Mary C.


I had my first stroke on September 29, 1999. The day before the stroke I was a teacher of Language Arts for sixth graders. The day after, I couldn't say a word, nor move my right arm, my right hand, or right leg. In the next few days I said "Tony". That's my husband's name, but that's the only word I could say so I repeated it over and over again.

Then came "wow" and my world was filled with "Tony" and "wow"!      

From the beginning I was frustrated.  Something was missing in my brain. After three months, my therapy ended due to my insurance. During these years, I got slowly better. I spoke so slowly, and the worst part was that I spoke words that didn't fit my thoughts. I would say, "I love you", when what I meant to say was, "Thank you" or "have a nice day" or even "good-bye".  I would say "you have a prominent face" when I really meant to say "you have a familiar face". I really thought I could get in on a conversation, but by the time I would think of it, the conversation changed and I was left holding the "bag" of yesteryear's conversation.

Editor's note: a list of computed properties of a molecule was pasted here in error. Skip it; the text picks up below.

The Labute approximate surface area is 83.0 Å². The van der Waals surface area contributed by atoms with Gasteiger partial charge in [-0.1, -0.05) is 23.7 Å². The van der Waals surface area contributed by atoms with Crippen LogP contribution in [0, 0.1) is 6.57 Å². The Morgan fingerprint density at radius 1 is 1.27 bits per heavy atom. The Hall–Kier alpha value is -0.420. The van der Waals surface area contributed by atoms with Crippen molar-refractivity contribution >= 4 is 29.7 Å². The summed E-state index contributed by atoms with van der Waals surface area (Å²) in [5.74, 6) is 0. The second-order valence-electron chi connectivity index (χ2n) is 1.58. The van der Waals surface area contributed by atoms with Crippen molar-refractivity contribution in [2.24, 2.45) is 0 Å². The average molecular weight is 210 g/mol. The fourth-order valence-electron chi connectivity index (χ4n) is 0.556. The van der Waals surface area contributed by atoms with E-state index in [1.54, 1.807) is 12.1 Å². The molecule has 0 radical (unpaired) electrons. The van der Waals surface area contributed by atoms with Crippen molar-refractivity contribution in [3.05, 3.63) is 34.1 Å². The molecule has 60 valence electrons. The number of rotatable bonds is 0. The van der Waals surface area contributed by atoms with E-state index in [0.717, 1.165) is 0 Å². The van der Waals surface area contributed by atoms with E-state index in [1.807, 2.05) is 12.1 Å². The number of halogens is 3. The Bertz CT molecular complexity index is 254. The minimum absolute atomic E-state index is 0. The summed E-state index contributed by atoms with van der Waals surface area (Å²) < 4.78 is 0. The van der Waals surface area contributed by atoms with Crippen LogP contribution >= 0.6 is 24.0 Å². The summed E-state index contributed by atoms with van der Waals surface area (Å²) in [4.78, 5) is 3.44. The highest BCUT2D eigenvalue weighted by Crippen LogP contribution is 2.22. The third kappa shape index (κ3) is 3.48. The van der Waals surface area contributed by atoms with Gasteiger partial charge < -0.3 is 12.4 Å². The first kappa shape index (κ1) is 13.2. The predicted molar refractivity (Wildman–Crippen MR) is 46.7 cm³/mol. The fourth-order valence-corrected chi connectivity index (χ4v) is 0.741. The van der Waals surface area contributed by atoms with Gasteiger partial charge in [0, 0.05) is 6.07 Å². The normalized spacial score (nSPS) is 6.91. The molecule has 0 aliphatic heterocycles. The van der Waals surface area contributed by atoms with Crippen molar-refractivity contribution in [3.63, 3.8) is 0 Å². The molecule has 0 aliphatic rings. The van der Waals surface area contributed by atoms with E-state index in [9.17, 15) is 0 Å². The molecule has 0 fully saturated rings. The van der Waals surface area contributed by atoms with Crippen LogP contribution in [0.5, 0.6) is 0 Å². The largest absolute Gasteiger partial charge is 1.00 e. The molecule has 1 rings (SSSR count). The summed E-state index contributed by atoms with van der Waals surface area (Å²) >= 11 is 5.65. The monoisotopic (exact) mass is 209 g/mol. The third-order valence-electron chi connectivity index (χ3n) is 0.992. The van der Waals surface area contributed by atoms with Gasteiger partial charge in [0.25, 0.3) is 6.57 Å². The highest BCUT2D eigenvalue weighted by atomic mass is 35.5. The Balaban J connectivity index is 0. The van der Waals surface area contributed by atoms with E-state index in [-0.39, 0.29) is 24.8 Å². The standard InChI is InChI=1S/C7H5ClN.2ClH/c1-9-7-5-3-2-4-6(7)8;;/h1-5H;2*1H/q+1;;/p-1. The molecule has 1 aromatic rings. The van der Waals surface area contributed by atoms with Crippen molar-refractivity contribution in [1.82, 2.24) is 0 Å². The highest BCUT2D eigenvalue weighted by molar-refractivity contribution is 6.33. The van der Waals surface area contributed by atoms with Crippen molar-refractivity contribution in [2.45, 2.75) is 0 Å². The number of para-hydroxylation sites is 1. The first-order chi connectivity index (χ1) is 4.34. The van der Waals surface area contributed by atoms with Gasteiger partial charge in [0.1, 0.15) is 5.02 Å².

I became so embarrassed, so foolish, that I preferred not to speak at all.     

Today, I think a new life has been given to me; one that includes aphasia and how I deal with communicating my thoughts, my words, and my actions in a world that advances so much every day.  I had a stroke 11 years ago. For nearly three years, I have found a warmth and understanding at the Stroke Comeback Center. I can't speak freely, but I have come a long way.


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